Source: Automotive News, Bureau of Economic Analysis, Census Bureau, Center for Automotive Research, Federal Highway Administration, Federal Reserve Bank of St. Louis, NADA Data, National Bureau of Economic Research, Morningstar Equity Research.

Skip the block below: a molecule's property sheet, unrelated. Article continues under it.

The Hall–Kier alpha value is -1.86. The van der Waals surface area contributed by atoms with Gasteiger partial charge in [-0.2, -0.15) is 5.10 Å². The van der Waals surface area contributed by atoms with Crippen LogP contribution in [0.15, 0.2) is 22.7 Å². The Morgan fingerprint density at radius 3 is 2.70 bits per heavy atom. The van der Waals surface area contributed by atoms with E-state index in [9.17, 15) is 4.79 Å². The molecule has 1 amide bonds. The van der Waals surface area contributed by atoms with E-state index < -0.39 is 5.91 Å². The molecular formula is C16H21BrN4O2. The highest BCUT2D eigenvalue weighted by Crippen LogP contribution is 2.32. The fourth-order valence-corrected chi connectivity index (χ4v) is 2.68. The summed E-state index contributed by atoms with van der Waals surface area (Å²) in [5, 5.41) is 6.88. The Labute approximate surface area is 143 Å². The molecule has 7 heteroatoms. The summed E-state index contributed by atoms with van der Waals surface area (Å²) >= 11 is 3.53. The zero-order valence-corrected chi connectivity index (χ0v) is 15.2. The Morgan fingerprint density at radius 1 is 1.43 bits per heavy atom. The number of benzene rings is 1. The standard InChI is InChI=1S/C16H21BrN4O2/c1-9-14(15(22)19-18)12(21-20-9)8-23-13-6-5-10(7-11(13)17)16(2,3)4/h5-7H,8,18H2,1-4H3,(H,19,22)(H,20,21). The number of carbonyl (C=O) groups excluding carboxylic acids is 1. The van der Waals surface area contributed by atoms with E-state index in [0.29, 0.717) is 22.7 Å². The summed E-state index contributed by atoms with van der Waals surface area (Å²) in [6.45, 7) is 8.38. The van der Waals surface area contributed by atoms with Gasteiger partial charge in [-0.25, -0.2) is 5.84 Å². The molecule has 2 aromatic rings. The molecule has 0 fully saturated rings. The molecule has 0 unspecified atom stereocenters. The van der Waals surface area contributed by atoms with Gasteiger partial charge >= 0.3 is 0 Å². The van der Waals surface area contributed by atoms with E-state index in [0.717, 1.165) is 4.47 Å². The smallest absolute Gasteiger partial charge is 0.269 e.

Dividing 2009 sales by our estimate of the total number of licensed drivers (about 209.6 million) gives a per capita sales ratio of 0.050--the lowest mark dating back through 1951. The ratio was 0.069 in 1982, and the next lowest ratio after that was all the way back in 1958, at 0.063. With the recession sales pace worse than when the country had 61% fewer drivers on the road in the late 1950s, we think it is reasonable to expect a strong sales recovery over the next few years. In 2009 and 2010, the United States scrapped more vehicles than it sold, which had not happened since World War II.